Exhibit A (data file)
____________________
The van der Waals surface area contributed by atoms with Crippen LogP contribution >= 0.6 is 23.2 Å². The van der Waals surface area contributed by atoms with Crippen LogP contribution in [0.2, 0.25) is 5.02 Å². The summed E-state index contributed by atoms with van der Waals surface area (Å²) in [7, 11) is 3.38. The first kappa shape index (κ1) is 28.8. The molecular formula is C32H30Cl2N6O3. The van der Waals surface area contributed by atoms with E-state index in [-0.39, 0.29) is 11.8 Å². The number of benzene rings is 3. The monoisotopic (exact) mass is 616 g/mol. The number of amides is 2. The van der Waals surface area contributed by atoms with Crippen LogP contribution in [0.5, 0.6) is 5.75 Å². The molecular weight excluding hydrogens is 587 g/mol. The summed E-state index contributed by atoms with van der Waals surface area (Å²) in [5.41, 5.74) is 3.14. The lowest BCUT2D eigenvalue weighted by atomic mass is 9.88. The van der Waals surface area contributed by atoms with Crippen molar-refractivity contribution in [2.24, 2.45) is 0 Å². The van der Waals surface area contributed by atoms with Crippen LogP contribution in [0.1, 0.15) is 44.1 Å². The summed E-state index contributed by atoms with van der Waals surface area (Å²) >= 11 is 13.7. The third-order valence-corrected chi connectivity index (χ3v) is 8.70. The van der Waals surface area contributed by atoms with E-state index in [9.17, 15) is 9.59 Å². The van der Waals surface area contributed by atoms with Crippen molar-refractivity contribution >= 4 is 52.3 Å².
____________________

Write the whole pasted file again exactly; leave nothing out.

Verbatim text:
The van der Waals surface area contributed by atoms with Crippen LogP contribution >= 0.6 is 23.2 Å². The van der Waals surface area contributed by atoms with Crippen LogP contribution in [0.2, 0.25) is 5.02 Å². The summed E-state index contributed by atoms with van der Waals surface area (Å²) in [7, 11) is 3.38. The first kappa shape index (κ1) is 28.8. The molecular formula is C32H30Cl2N6O3. The van der Waals surface area contributed by atoms with E-state index in [-0.39, 0.29) is 11.8 Å². The number of benzene rings is 3. The monoisotopic (exact) mass is 616 g/mol. The number of amides is 2. The van der Waals surface area contributed by atoms with Crippen LogP contribution in [0.5, 0.6) is 5.75 Å². The molecular weight excluding hydrogens is 587 g/mol. The summed E-state index contributed by atoms with van der Waals surface area (Å²) in [5.41, 5.74) is 3.14. The lowest BCUT2D eigenvalue weighted by atomic mass is 9.88. The van der Waals surface area contributed by atoms with Crippen molar-refractivity contribution in [2.24, 2.45) is 0 Å². The van der Waals surface area contributed by atoms with Crippen LogP contribution in [0.1, 0.15) is 44.1 Å². The summed E-state index contributed by atoms with van der Waals surface area (Å²) >= 11 is 13.7. The third-order valence-corrected chi connectivity index (χ3v) is 8.70. The van der Waals surface area contributed by atoms with E-state index in [9.17, 15) is 9.59 Å². The van der Waals surface area contributed by atoms with Crippen molar-refractivity contribution >= 4 is 52.3 Å².